I stopped by a Deno’s Wonder Wheel Park right next door; not too much has changed there. Wonder Wheel had a small line each time I walked through the area and was constantly turning all day. A few years ago I heard rumors that they were going to get rid of their Chance Thunderbolt but that never came to be. I had visions of Deno’s selling Thunderbolt and buying up Astroland’s old Breakdance but that was extremely wishful thinking. I think last time I was at the park they also had an ARM drop tower which seems to be gone now.
I stopped by at Scream Zone next which is Zamperla’s “extreme” park featuring:
- Sling Shot: Yep, it’s a Sling Shot upcharge ride.
- Zenobio: Skyscraper upcharge ride.
- Steeplechase: Zamperla launch coaster where people ride on horse shaped cars.
- Soarin’ Eagle: Zamperla ‘Volare’ coaster. Passengers ride in a flying position.
- Boardwalk Flight: Across the street from Scream Zone, it’s a Sky Coaster upcharge.
- Coney Island Raceway: Go karts.
Both coasters were $7 bucks each which seemed a bit high for those types of coasters. Zenobio on the other hand was $10 which is actually pretty reasonable for a Skyscraper upcharge ride; as a comparison Casino Pier’s Skysraper is $20 for a single rider and Morey’s Piers’ is $15. Next time I go to Coney I’ll probably hop on Steeplechase as it does look interesting.
Unfortunately 12th Street Amusements, a motley assortment of rides between Denos and Scream Zone, wasn’t open. Polar Express, an old Reverchon Himalaya, looked like it was in the process of being winterized with all the cars and backwalls taken out. Also, on the area to the north of Scream Zone, sat Mega Whirl in the middle of a deserted open lot surrounded by fencing. Mega Whirl is a strange whip type ride made by Gordon Rides and Larson that debuted in Coney this season. However the ad-hoc park setup around it had numerous problems and the ride ended up opening sporadicly from what I gather. I really hope it’s there next year as I definitely want to give it a spin.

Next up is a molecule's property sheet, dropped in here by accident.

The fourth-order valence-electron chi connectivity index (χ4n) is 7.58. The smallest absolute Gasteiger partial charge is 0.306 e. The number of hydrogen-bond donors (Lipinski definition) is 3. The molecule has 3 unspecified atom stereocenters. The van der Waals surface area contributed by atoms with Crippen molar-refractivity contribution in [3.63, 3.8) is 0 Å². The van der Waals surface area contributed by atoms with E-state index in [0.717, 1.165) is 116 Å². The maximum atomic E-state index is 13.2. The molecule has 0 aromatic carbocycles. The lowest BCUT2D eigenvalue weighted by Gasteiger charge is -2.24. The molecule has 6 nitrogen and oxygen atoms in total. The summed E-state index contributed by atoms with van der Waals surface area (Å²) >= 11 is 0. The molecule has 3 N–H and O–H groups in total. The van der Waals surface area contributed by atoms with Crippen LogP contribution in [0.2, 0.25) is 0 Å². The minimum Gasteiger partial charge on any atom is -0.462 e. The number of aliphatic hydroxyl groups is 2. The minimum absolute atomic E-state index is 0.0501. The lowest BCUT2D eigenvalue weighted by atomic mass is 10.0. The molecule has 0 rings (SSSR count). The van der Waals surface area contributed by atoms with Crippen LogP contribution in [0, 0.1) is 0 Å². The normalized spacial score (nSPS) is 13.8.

I took a walk down the boardwalk to the pier at one point which gives a really nice view of the beach, rides and parachute jump. I also walked east down the boardwalk into Brighton Beach. This area has a very large Russian population and at some points I heard more Russian being spoken than English, not like that’s a bad thing of course; it’s interesting how diverse New York City is.
I went back to Coney Island and got some food at Nathan’s because not doing so would be a sin and Nathan’s knows it as they charge 3.75 for a hotdog! I think my order of a hotdog, cheese fries and coke came out to 10 something. Still, it was good, especially those cheese fries.
Afterwards I walked around a bit before getting on Eldorado Auto Skooters, a bumper car ride on the bottom floor of a building. Like much of the “old” Coney Island, Eldorado is set to close after this season so I paid the $6 bucks to “bump my ass off” one more time. The cars are extremely fast and bump with quite a bit of force. If you can smash into someone going around a corner they will almost certainly spin out and even catch a bit of air! I plowed into one guy, who just happened to be one of the ride operators, and he gunned for me the rest of the ride getting in some amazingly powerful bumps. Man, they just don’t run bumper cars like that anymore! It was three bucks to re-ride but I passed; I had thoroughly bumped my ass off.
Here’s a video of Eldorado Auto Skooters:
I walked around a bit more but found that everything was starting to close. It was a Sunday in September so things were shutting down at 8pm. I hopped aboard the subway, N train again, and headed up to Time Square and then caught the bus back to NJ. Fun day overall, and I can tell you I am never driving into Coney again; using the subway and bus is A LOT cheaper and easier.
And finally here’s a music video of Eldorado that I’ve been meaning to make for a long time coming.